David Borden, Executive Director, [email protected], 2/20/04
One of the major breakthrough issues of relevance to drug policy reform the last few decades has been the emergence of medical marijuana as a popular, mainstream issue. Medical marijuana, in the modern political sense, has been long in the making. At least as far back as the 1980s, pioneers like Bob Randall, whose lawsuit led to the establishment of the small program under which seven patients still receive medical marijuana legally from the government, or early patient/activists Barbara and Kenny Jenks, were pushing the envelope and undertaking the hard, slow-paced work of mounting the early stages of what they hoped would be a movement and a solution to an injustice.
It doesn't seem so long ago, then, when former San Francisco Mayor Frank Jordan contributed to the medical marijuana debate by telling a Los Angeles Times reporter on February 26, 1995, "I have no problem whatsoever with the use of marijuana for medical purposes. I am sensitive and compassionate to people who have legitimate needs. We should bend the law and do what's right."
Some time has passed by now since even then, of course. Nine years and several ballot initiatives later, San Francisco is still kind to patients needing medical marijuana and Washington's federal uber-oppressors and their henchmen around the country are still cruel.
Fitting, perhaps, that Jordan's compassionate quote should be recollected during Americans for Safe Access' Medical Marijuana Week 2004 (http://www.safeaccessnow.org/article.php?id=785). Though Randall and his fellow pioneers have left us, their cause continues and has become something greater than they might have dared to imagine. Numerous acts of courage and solidarity honor their commitment to helping others. An enthusiastic and committed grassroots movement around the country rallies to the defense and doctors and patients. And Congressional intransigence notwithstanding, victory may be within their grasp; I believe that legalization of medical marijuana is all but inevitable.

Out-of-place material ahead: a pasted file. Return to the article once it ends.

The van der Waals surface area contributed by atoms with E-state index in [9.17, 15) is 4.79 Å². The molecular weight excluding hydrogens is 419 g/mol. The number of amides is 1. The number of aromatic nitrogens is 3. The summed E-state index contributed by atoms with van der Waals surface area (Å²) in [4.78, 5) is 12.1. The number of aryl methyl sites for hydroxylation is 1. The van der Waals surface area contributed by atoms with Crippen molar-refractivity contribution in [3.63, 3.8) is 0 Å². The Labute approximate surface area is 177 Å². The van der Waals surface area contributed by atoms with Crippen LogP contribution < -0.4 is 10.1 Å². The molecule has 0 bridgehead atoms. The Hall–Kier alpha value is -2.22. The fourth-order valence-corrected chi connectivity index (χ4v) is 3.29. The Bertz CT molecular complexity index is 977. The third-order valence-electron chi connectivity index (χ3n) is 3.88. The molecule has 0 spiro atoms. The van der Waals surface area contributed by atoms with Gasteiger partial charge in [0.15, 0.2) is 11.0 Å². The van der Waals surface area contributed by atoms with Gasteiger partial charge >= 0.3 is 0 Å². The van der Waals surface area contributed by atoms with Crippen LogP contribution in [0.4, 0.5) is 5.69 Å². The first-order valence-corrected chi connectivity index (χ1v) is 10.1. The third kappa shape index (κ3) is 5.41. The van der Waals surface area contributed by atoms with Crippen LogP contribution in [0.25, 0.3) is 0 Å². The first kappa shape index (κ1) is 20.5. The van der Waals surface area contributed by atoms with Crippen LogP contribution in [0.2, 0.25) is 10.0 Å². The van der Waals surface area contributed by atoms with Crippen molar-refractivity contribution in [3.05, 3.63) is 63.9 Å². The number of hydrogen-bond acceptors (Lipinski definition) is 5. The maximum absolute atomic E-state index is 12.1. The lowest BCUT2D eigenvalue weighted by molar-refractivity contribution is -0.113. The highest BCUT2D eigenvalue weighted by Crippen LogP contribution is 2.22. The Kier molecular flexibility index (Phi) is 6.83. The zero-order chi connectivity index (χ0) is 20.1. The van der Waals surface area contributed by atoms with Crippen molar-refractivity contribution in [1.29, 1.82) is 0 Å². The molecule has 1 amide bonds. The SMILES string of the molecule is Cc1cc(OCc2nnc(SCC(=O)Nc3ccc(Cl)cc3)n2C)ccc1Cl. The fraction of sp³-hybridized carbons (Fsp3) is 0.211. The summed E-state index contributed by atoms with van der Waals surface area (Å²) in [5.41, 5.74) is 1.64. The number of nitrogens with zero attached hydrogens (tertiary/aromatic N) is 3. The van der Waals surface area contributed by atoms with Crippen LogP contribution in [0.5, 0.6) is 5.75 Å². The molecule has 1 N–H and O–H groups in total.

That said, I'm not sure I agree with everything Mayor Jordan said on that day. Of course I agree with his call for sensitivity and compassion. But I don't think it's necessary to "bend the law" in this case to do what's right. It's the other side that has bent the law to their dark will. The Constitution -- the nation's highest law -- is one our side, not theirs -- not according to Court rulings, perhaps, but in truth. The law banning medical use and prescribing of marijuana, like all the drug laws, is based on an "interpretation" of the Constitution's Interstate Commerce Clause that is stretched beyond belief. The power to regulate interstate commerce does not rationally translate into permission for the federal government to pass laws permitting armed agents of the state to break down doors, handcuff patients and their providers and caretakers, and lock them inside metal cages in prison buildings for using and dealing in marijuana grown inside of a state's borders for use in medical treatment. The same, of course, goes for non-medical use.
The warping of the Interstate Commerce Clause to serve the political purposes of drug warriors is also long in the making. Americans for the most part are unaware of the nation's past before drugs were banned but society didn't fall apart. Scenarios in which currently illegal drugs are managed in a different way, even medical prescribing of marijuana, still seem surreal in the context of current US culture and politics. But that is conditioning only.
Long in the making though it be, the unmaking of drug prohibition is a just cause and must be done. It is possible, if all of us do our part.